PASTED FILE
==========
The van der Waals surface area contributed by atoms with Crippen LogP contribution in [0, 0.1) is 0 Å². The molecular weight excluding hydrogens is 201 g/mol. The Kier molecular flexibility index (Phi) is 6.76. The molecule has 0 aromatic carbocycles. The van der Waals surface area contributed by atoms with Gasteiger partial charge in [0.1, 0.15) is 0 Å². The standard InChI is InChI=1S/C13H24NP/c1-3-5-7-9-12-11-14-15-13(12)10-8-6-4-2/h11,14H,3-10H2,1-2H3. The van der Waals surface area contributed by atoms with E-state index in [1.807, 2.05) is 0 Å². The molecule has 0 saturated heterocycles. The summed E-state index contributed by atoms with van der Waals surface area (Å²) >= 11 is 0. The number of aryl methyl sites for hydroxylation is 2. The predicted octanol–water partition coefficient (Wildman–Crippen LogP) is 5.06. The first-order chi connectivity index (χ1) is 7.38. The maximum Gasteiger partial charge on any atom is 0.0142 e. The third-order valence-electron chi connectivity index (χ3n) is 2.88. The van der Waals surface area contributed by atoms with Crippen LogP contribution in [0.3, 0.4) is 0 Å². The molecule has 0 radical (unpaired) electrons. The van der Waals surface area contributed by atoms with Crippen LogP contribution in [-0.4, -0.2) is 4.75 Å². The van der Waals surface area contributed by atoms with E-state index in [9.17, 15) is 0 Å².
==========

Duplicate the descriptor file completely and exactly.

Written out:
The van der Waals surface area contributed by atoms with Crippen LogP contribution in [0, 0.1) is 0 Å². The molecular weight excluding hydrogens is 201 g/mol. The Kier molecular flexibility index (Phi) is 6.76. The molecule has 0 aromatic carbocycles. The van der Waals surface area contributed by atoms with Gasteiger partial charge in [0.1, 0.15) is 0 Å². The standard InChI is InChI=1S/C13H24NP/c1-3-5-7-9-12-11-14-15-13(12)10-8-6-4-2/h11,14H,3-10H2,1-2H3. The van der Waals surface area contributed by atoms with E-state index in [1.807, 2.05) is 0 Å². The molecule has 0 saturated heterocycles. The summed E-state index contributed by atoms with van der Waals surface area (Å²) >= 11 is 0. The number of aryl methyl sites for hydroxylation is 2. The predicted octanol–water partition coefficient (Wildman–Crippen LogP) is 5.06. The first-order chi connectivity index (χ1) is 7.38. The maximum Gasteiger partial charge on any atom is 0.0142 e. The third-order valence-electron chi connectivity index (χ3n) is 2.88. The van der Waals surface area contributed by atoms with Crippen LogP contribution in [0.3, 0.4) is 0 Å². The molecule has 0 radical (unpaired) electrons. The van der Waals surface area contributed by atoms with Crippen LogP contribution in [-0.4, -0.2) is 4.75 Å². The van der Waals surface area contributed by atoms with E-state index in [9.17, 15) is 0 Å².